| 6402 | |
| 6403 | sage: A = matrix(RDF, [[-0.978325, -0.751994, 0.925305, -0.200512, 0.420458], |
| 6404 | ... [-0.474877, -0.983403, 0.089836, 0.132218, 0.672965]]) |
| 6405 | sage: G, M = A.gram_schmidt(orthonormal=False) |
| 6406 | sage: G.round(6) |
| 6407 | [-0.607223 -0.466745 0.574315 -0.124453 0.260968] |
| 6408 | [ 0.123203 -0.617909 -0.530578 0.289773 0.487368] |
| 6409 | sage: M.round(6) |
| 6410 | [1.611147 0.0] |
| 6411 | [0.958116 0.867778] |
| 6412 | sage: (A-M*G).zero_at(10^-12) |
| 6413 | [0.0 0.0 0.0 0.0 0.0] |
| 6414 | [0.0 0.0 0.0 0.0 0.0] |
| 6415 | sage: (G*G.transpose()).zero_at(10^-12) |
| 6416 | [1.0 0.0] |
| 6417 | [0.0 1.0] |
| 6418 | |
| 6419 | Even though a set of vectors may be linearly dependent, no effort |
| 6420 | is made to decide when a zero vector is really the result of a |
| 6421 | relation of linear dependence. So in this regard, input matrices |
| 6422 | are treated as being of full rank. Try one of the base rings that |
| 6423 | provide exact results if you need exact results. :: |
| 6424 | |
| 6425 | sage: entries = [[1,1,2], [2,1,3], [3,1,4]] |
| 6426 | sage: A = matrix(QQ, entries) |
| 6427 | sage: A.rank() |
| 6428 | 2 |
| 6429 | sage: B = matrix(RDF, entries) |
| 6430 | sage: G, M = B.gram_schmidt() |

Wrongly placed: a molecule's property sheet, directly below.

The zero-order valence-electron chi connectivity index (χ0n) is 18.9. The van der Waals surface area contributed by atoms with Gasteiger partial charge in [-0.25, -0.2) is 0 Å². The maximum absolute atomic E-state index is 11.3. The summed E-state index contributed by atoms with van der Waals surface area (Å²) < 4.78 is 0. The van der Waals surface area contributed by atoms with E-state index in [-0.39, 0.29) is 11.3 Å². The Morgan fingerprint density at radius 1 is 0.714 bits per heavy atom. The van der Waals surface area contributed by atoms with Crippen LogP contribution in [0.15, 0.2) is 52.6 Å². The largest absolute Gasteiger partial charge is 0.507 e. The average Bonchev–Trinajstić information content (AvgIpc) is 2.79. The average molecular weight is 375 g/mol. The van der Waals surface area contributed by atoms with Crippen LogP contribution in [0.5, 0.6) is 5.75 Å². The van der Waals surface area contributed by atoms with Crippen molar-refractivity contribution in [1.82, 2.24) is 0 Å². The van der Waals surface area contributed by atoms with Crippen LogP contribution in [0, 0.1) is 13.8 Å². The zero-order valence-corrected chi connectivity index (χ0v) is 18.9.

| 6431 | sage: G.round(6) |
| 6432 | [-0.408248 -0.408248 -0.816497] |
| 6433 | [ 0.707107 -0.707107 -0.0] |
| 6434 | [ -0.57735 -0.57735 0.57735] |
| 6435 | sage: M.round(10) |
| 6436 | [-2.4494897428 0.0 0.0] |
| 6437 | [-3.6742346142 0.7071067812 0.0] |
| 6438 | [-4.8989794856 1.4142135624 0.0] |
| 6439 | |
| 6440 | Exact Rings, Orthonormalization: |
| 6441 | |
| 6442 | To scale a vector to unit length requires taking |
| 6443 | a square root, which often takes us outside the base ring. |
| 6444 | For the integers, and rationals the field of algebraic numbers, |
| 6445 | ``QQbar``, is big enough to contain what we need, but the price |
| 6446 | is that the computations are very slow, hence mostly of value |
| 6447 | for small cases or instruction. Now we need to use the |
| 6448 | ``orthonormal`` keyword. :: |
| 6449 | |
| 6450 | sage: A = matrix(QQbar, [[6, -8, 1], |
| 6451 | ... [4, 1, 3], |
| 6452 | ... [6, 3, 3], |
| 6453 | ... [7, 1, -5], |
| 6454 | ... [7, -3, 5]]) |